Tag Archives: customer service

A “North of Expected” experience at Alaska Airlines

The Spirit of Alaska

Recently had the opportunity to visit the Alaska Airlines Flight Operations Training Center. The Spirt of Alaska was very much alive and palpable here.

Located near SeaTac Airport, the center is a two-story building housing training facilities for Alaska’s almost 2800 flight attendants and approximately 1400 pilots. My first impression was that of entering a small private school. As it was early, activities had not quite kicked off; there was minimal activities in the hallways. However, behind closed doors there was a flurry of activity and things happening to keep the Alaska Airlines operation running safely, comfortably, and on-time.

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Alaska Airlines Flight Operations Training Center

Alaska Airlines has come a long way from its humble beginnings as McGee Airways in 1932 and has grown in to a profitable airline that has 136 aircraft, and serves almost 100 cities. Alaska Airlines is adored by the industry and has a loyal and dedicated customer base as well as motivated and dedicated employees.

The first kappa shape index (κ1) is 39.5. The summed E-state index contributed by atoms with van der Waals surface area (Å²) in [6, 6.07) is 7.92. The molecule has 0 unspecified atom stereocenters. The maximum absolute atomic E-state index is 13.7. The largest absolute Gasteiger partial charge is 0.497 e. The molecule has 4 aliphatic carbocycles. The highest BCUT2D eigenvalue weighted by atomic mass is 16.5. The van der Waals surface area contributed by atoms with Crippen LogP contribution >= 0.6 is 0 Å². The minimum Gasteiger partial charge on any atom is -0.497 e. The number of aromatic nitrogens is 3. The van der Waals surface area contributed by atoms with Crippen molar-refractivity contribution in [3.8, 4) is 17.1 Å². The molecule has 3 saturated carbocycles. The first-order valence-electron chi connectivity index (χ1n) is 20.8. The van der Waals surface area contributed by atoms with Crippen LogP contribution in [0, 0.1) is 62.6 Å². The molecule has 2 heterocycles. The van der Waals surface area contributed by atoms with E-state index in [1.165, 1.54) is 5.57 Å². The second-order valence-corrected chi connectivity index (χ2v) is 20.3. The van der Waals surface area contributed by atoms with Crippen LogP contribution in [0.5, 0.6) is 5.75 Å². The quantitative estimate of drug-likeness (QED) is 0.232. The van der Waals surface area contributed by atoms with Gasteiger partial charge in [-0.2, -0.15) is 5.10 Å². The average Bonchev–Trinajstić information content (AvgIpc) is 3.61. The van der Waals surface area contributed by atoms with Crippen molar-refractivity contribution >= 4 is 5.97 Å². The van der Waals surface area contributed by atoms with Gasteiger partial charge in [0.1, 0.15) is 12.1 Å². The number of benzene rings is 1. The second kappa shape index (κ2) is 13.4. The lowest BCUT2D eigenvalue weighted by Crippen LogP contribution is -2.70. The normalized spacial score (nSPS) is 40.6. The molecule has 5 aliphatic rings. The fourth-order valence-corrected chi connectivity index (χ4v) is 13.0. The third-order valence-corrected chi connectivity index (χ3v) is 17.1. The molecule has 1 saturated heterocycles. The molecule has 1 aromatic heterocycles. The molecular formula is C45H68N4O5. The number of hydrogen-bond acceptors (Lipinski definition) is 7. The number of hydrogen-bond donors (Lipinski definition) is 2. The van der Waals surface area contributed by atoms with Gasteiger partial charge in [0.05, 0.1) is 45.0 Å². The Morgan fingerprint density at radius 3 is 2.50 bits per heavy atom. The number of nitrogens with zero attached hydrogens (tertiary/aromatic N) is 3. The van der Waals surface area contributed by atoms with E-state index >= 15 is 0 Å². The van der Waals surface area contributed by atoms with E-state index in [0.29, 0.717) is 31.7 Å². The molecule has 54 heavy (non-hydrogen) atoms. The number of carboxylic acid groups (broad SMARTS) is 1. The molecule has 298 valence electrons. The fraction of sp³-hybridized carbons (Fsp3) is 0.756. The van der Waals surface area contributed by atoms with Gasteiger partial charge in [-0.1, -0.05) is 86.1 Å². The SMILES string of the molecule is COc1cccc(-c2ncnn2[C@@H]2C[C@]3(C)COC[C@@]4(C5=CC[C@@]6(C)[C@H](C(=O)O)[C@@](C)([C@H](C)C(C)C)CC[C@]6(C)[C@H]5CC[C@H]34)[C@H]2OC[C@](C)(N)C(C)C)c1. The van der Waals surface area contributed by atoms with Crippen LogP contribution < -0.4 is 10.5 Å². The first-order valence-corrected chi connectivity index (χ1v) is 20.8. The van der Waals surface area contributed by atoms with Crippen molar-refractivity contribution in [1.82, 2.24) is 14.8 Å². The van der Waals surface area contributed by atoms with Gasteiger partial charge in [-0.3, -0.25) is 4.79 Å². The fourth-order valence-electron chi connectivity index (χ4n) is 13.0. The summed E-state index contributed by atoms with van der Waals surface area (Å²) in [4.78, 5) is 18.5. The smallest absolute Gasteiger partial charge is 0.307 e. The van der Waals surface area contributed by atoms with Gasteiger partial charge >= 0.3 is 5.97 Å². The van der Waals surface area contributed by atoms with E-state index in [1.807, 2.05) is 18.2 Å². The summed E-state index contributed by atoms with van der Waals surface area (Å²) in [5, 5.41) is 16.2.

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It was via a some of these motivated and dedicated employees that I got the opportunity to see how Alaska Airlines has become, and remains, truly Alaska (the Alaska spirit).

During the visit I was shown and introduced to many people who are responsible for the safe operation of Alaska Airlines flights throughout their system. We toured the Systems Operations Control (SOC) area where I was given an overview of flight attendant and piloting scheduling, dispatch, and load control. I then received a thorough overview of the Command Center. This room becomes the center of activity during emergency situations that impact the airline. The personnel giving tours were humble, thorough, and answered the many questions I had. I also had the opportunity to look upon the flight simulators used to train pilots at Alaska Airlines.

The majority of the visit included time spent with Inflight Services. It was in this department that I could relate closely with. When I was introduced to the office staff, they went out of their way to make me feel comfortable and at home.

After meeting the good people who manage inflight services we proceeded to the 737 mockup where safety and service procedures are learned and perfected. As Alaska Airlines only flies the 737, they have one mockup that is used for these purposes. As with most mockups, this one is a very fair representation of the real thing: cockpit, FC + YC galleys, FC cabin, YC cabin, lavatories. The mockup is capable of simulating different “situations” that may arise on board an aircraft: smoke in cabin, smoke in lavatory. The mockup is also used for evacuation drills via emergency window exits and doors.

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“Leave everything! Come this way!”